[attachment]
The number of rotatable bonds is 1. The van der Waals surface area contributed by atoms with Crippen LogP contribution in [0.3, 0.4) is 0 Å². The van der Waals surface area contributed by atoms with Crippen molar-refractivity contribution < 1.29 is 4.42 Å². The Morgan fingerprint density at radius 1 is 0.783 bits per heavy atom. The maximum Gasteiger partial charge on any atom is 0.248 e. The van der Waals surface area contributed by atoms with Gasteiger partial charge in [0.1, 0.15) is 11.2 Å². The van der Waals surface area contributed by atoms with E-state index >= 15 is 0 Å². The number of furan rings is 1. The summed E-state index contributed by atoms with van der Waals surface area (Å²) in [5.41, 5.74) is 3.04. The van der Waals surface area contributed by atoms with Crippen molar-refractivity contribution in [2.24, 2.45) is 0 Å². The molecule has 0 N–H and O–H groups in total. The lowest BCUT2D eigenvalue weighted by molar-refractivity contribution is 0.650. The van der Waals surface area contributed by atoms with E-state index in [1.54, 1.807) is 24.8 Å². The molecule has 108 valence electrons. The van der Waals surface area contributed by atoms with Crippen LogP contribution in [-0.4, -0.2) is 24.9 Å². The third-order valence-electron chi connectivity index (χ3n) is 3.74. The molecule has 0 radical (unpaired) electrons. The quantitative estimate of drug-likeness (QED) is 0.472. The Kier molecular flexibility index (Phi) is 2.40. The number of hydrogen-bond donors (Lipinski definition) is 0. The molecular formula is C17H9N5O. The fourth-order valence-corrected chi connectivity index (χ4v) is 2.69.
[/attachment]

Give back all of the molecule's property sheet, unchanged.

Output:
The number of rotatable bonds is 1. The van der Waals surface area contributed by atoms with Crippen LogP contribution in [0.3, 0.4) is 0 Å². The van der Waals surface area contributed by atoms with Crippen molar-refractivity contribution < 1.29 is 4.42 Å². The Morgan fingerprint density at radius 1 is 0.783 bits per heavy atom. The maximum Gasteiger partial charge on any atom is 0.248 e. The van der Waals surface area contributed by atoms with Gasteiger partial charge in [0.1, 0.15) is 11.2 Å². The van der Waals surface area contributed by atoms with E-state index >= 15 is 0 Å². The number of furan rings is 1. The summed E-state index contributed by atoms with van der Waals surface area (Å²) in [5.41, 5.74) is 3.04. The van der Waals surface area contributed by atoms with Crippen molar-refractivity contribution in [2.24, 2.45) is 0 Å². The molecule has 0 N–H and O–H groups in total. The lowest BCUT2D eigenvalue weighted by molar-refractivity contribution is 0.650. The van der Waals surface area contributed by atoms with E-state index in [1.54, 1.807) is 24.8 Å². The molecule has 108 valence electrons. The van der Waals surface area contributed by atoms with Crippen LogP contribution in [-0.4, -0.2) is 24.9 Å². The third-order valence-electron chi connectivity index (χ3n) is 3.74. The molecule has 0 radical (unpaired) electrons. The quantitative estimate of drug-likeness (QED) is 0.472. The Kier molecular flexibility index (Phi) is 2.40. The number of hydrogen-bond donors (Lipinski definition) is 0. The molecular formula is C17H9N5O. The fourth-order valence-corrected chi connectivity index (χ4v) is 2.69.